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This is one of the most frequent OBD2 trouble codes. Read the full article below to know what it means, how to fix it, and what other codes may show related to it.


DTC 2195: O2 Sensor Signal Stuck Lean Bank 1 Sensor 1


The oxygen sensors in bank 1 use voltage signals to convey the air-fuel ratio to the car engine’s control module, the ECM. When the air-fuel ratio deviates from the ideal rate of 14.7:1, the oxygen sensor located in bank1 sends out voltage signals to the car engine’s control module. The ECM detects that the engine has made an attempt to regulate the air-fuel ratio by leaning out the thick condition but has failed. On the failure of this attempt to eradicate the thickness of the air-fuel ratio, the DTC 2195 appears.


There can be multiple reasons for the appearance of DTC 2195. Some of them are listed below:

  1. A malfunction in the Bank1 oxygen O2 sensor1
  2. Faulty wiring in the Bank 1 oxygen sensor1- a short or frayed circuit of the oxygen sensor
  3. A malfunction in the fuel injector causing the air-fuel ratio to deviate from the normal range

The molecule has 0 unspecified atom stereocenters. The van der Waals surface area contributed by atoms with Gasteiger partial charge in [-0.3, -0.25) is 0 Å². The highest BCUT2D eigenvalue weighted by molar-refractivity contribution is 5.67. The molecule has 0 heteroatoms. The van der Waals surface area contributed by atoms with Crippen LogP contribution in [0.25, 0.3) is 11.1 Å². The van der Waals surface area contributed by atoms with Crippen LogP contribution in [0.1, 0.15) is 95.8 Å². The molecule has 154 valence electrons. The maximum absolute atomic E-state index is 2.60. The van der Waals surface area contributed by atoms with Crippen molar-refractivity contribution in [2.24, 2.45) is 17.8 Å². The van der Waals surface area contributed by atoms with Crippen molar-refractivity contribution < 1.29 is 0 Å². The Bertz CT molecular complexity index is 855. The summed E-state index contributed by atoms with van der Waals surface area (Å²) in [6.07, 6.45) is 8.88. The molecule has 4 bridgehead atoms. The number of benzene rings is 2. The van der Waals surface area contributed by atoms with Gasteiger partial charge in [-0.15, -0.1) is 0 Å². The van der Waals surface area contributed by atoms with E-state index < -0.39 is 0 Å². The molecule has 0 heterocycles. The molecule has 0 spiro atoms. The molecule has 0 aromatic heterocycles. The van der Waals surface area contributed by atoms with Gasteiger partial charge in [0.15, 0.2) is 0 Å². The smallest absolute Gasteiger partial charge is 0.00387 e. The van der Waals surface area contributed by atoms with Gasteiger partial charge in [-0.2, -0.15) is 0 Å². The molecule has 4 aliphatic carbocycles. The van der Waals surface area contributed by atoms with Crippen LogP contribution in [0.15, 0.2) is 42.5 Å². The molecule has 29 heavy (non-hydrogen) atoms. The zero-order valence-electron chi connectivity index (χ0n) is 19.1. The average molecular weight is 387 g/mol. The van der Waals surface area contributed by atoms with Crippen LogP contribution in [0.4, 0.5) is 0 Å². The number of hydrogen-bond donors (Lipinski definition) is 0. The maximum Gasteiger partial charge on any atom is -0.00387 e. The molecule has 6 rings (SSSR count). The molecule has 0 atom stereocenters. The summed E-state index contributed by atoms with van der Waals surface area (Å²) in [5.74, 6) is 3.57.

4. A low fuel pressure
  5. A leakage in the exhaust chamber 
  6. Junk in the airflow sensor


The following symptom may be experienced due to DTC 2195:

  • An illuminated ‘check engine light.’
  • Low engine power may be experienced.
  • The engine may overheat frequently.
  • The engine performance may display roughness.
  • Engine misfiring or jerking.
  • The engine may be running rich.


Self Diagnosis:

  • Visually inspect the bank1 oxygen sensor1 for any damaged or frayed cables and connections
  • Visually inspect the mass airflow sensor if it requires to be cleaned or serviced
  • Ensure that the airflow filter is in place
  • Ensure that the airflow filter is not damaged and does not allow any debris to pass through
  • Check vacuum lines for cracks or damage
  • If your car has more than one bank, then you can switch to the other bank and clear the ECM code to see if the code reappears on the other bank or not. In case the code does not reappear, it would verify that the problem lies with the oxygen sensor1. Doing so can save you the money required for a professional service
  • It is always advised to arrange for safety measures such as a fire extinguisher and wearing gloves in order to avoid accidents from causing any physical damage

Professional Diagnosis:

Replacement of the bank1 oxygen sensor should be considered as the last resort. Prior to replacing the oxygen sensor, it is advised to have the engine professionally examined by a technician or mechanic. The mechanic would possibly follow the below-mentioned steps:

  • Begin with scanning the ECM for pinpointing the exact fault code experienced. It is also important for the technician to monitor the freeze frame data in order to determine the conditions at the time when the code was set. Scanning tools that can be used to scan the ECM include TOAD-Total Auto Diagnostics app, Innova 3160g, Bluedriver Bluetooth etc.